Major renovation project to the Market Village
Forge Shopping Centre, which is based in East Glasgow, opened in 1988. Groupe Geraud took on the lease of the indoor market in March 1989 and recently renewed it for a further fifteen years in October 2013. The site was re-branded to the Market Village when they renewed the contract. There are nine Market Villages in the company, with the others being at Brixton, Stratford, Cwmbran, Perry Barr, Sutton, Aberdeen, Clydebank and Washington.
Renovation of the market was long overdue and upon successfully negotiating their new lease, Groupe Geraud committed significant financial investment for the current refurbishment programme, which started in the summer of this year and is nearing completion. I went along to see the progress that has taken place and to speak with some of the traders.
The Market Village is easily found, situated just inside the main entrance to the mall and looks a clean and welcoming trading facility. The two new units at either end of the market facade are occupied and are bright and colourful businesses. To the left is Hair City which is owned by May Feng. They sell a huge range of hair extensions with are made from human hair, along with wigs and hair pieces in every colour imaginable; all making for a very vibrant display.
At opposite ends of the centre is the new Turkish Barbers, Gogo’s. Originally specialising in men’s hair only, they now offer ladies’ styling too. They have been trading for ten years within the Market Village and moved from inside the centre to this prime location at the front just three weeks ago. The unit is tastefully decorated and has a bright, modern and clean feel. Gokhan, who owns Gogo’s was delighted with the relocation. He has a regular customer base but the positioning has bought in new trade and walk-ins as appointments aren’t always necessary.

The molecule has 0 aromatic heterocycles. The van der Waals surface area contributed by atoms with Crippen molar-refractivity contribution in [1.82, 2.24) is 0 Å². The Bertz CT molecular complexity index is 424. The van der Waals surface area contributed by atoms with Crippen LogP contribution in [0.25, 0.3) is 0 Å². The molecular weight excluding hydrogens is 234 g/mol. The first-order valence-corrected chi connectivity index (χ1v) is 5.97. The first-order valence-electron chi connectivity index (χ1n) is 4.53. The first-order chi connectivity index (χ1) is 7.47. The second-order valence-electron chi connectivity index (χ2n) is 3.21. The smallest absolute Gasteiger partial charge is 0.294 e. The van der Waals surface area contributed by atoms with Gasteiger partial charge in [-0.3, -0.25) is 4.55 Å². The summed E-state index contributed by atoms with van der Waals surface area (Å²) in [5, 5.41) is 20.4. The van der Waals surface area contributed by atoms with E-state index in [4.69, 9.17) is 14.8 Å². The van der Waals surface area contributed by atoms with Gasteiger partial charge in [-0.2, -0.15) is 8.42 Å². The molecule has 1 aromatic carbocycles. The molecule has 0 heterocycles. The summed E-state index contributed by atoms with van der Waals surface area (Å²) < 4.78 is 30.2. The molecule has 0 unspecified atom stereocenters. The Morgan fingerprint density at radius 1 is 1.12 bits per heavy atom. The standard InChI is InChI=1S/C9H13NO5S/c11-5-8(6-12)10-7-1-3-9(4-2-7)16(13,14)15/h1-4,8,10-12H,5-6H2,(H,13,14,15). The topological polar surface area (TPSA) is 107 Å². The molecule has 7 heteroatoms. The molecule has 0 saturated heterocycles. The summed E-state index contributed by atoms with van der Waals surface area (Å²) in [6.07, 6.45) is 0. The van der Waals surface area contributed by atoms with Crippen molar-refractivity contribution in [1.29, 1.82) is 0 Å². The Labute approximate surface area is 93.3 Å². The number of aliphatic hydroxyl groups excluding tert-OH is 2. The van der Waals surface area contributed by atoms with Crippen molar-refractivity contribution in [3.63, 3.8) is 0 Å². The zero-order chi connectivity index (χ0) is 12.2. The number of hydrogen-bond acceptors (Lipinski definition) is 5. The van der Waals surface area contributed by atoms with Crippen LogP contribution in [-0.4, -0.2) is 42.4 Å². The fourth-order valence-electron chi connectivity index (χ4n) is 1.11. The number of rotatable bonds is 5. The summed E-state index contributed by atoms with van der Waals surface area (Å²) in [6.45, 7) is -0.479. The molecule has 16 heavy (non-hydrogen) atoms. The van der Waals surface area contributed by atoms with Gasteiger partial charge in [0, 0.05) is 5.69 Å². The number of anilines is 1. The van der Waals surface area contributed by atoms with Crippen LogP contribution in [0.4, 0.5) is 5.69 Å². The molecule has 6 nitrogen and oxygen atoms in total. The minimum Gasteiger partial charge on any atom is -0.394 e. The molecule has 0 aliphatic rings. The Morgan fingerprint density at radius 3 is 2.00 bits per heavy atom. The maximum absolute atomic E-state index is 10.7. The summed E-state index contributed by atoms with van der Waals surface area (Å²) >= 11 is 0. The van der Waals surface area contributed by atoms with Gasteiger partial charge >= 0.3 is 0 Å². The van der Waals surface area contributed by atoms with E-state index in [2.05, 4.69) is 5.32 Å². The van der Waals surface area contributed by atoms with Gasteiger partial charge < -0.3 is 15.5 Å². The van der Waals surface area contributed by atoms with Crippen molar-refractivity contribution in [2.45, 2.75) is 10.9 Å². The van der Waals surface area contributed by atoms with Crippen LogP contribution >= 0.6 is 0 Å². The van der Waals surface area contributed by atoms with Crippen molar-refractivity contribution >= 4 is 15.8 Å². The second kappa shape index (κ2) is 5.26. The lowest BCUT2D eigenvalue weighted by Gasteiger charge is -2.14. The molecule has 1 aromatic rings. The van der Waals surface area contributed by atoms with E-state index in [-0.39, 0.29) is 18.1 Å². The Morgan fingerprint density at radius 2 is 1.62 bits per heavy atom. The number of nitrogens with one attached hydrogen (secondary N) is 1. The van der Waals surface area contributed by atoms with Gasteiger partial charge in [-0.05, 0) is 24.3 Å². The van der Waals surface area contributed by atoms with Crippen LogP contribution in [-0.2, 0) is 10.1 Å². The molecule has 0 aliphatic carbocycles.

Just inside the entrance, past Hair City is SSS Direct, selling ladies, gents and children’s casual wear. The business is owned by Salman Beg (Sal) and he has been trading at the village for four years. His unit has recently been completed and is the same position he has always had. During the renovation he was temporarily relocated and has said that the communication throughout the whole process has been good. He is very hopeful that the refurbishment will generate some new life into the market.
Sal’s father runs a similar business in the Forge Market, just across the road, which is also operated by Groupe Geraud. This is where Sal started his trade and he has previously operated on outdoor markets. He loves the fact that his business isn’t weather dependant and can just pull down the blinds and leave at the end of the day. I asked him how two indoor markets, located so close together can operate simultaneously and he explained that, ‘The Forge Market is advertised, you get lots of tourists there. It’s more of a destination place. You can buy everything there from a hair clip to a fitted kitchen. This is a locals’ market, where people come in week in week out’. Right on cue, a regular customer popped in to purchase some socks.
An A frame sign board, positioned at the front of the entrance promotes Charlie’s Butchers. Charlie’s is a big ‘pull’ for the indoor market, having traded there since its conception, twenty six years ago. Their unit is at the far corner which means walking past a number of empty carcases that are either recently completed or almost ready, but because these are newly painted and therefore look clean and appealing, you don’t get the feeling of walking through a building site, in fact, it’s intriguing to know what’s going to be occupying the spaces.